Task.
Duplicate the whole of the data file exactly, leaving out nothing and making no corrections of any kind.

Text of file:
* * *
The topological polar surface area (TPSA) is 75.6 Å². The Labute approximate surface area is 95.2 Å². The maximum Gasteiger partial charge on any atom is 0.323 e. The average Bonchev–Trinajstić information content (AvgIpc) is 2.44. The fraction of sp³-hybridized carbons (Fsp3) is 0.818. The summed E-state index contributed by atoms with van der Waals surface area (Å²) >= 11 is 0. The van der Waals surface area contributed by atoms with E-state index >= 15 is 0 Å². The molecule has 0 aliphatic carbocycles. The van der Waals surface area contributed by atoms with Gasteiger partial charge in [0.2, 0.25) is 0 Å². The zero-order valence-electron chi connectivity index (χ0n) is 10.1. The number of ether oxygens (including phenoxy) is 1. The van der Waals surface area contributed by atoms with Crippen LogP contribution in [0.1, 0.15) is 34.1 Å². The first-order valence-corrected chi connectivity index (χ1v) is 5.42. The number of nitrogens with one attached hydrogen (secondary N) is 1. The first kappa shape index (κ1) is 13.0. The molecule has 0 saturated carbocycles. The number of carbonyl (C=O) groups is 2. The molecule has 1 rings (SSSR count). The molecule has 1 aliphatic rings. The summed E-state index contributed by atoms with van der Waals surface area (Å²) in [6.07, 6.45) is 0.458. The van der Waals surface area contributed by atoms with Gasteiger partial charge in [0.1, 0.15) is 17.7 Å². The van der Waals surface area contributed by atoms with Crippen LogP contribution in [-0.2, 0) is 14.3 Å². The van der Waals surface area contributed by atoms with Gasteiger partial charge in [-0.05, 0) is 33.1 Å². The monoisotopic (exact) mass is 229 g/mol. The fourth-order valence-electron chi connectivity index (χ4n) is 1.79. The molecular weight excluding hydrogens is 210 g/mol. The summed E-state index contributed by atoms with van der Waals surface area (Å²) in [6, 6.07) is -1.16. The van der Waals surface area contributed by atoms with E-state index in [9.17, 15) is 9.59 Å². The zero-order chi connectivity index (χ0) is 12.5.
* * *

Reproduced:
The topological polar surface area (TPSA) is 75.6 Å². The Labute approximate surface area is 95.2 Å². The maximum Gasteiger partial charge on any atom is 0.323 e. The average Bonchev–Trinajstić information content (AvgIpc) is 2.44. The fraction of sp³-hybridized carbons (Fsp3) is 0.818. The summed E-state index contributed by atoms with van der Waals surface area (Å²) >= 11 is 0. The van der Waals surface area contributed by atoms with E-state index >= 15 is 0 Å². The molecule has 0 aliphatic carbocycles. The van der Waals surface area contributed by atoms with Gasteiger partial charge in [0.2, 0.25) is 0 Å². The zero-order valence-electron chi connectivity index (χ0n) is 10.1. The number of ether oxygens (including phenoxy) is 1. The van der Waals surface area contributed by atoms with Crippen LogP contribution in [0.1, 0.15) is 34.1 Å². The first-order valence-corrected chi connectivity index (χ1v) is 5.42. The number of nitrogens with one attached hydrogen (secondary N) is 1. The first kappa shape index (κ1) is 13.0. The molecule has 0 saturated carbocycles. The number of carbonyl (C=O) groups is 2. The molecule has 1 rings (SSSR count). The molecule has 1 aliphatic rings. The summed E-state index contributed by atoms with van der Waals surface area (Å²) in [6.07, 6.45) is 0.458. The van der Waals surface area contributed by atoms with Gasteiger partial charge in [0.1, 0.15) is 17.7 Å². The van der Waals surface area contributed by atoms with Crippen LogP contribution in [-0.2, 0) is 14.3 Å². The van der Waals surface area contributed by atoms with Gasteiger partial charge in [-0.05, 0) is 33.1 Å². The monoisotopic (exact) mass is 229 g/mol. The fourth-order valence-electron chi connectivity index (χ4n) is 1.79. The molecular weight excluding hydrogens is 210 g/mol. The summed E-state index contributed by atoms with van der Waals surface area (Å²) in [6, 6.07) is -1.16. The van der Waals surface area contributed by atoms with E-state index in [9.17, 15) is 9.59 Å². The zero-order chi connectivity index (χ0) is 12.5.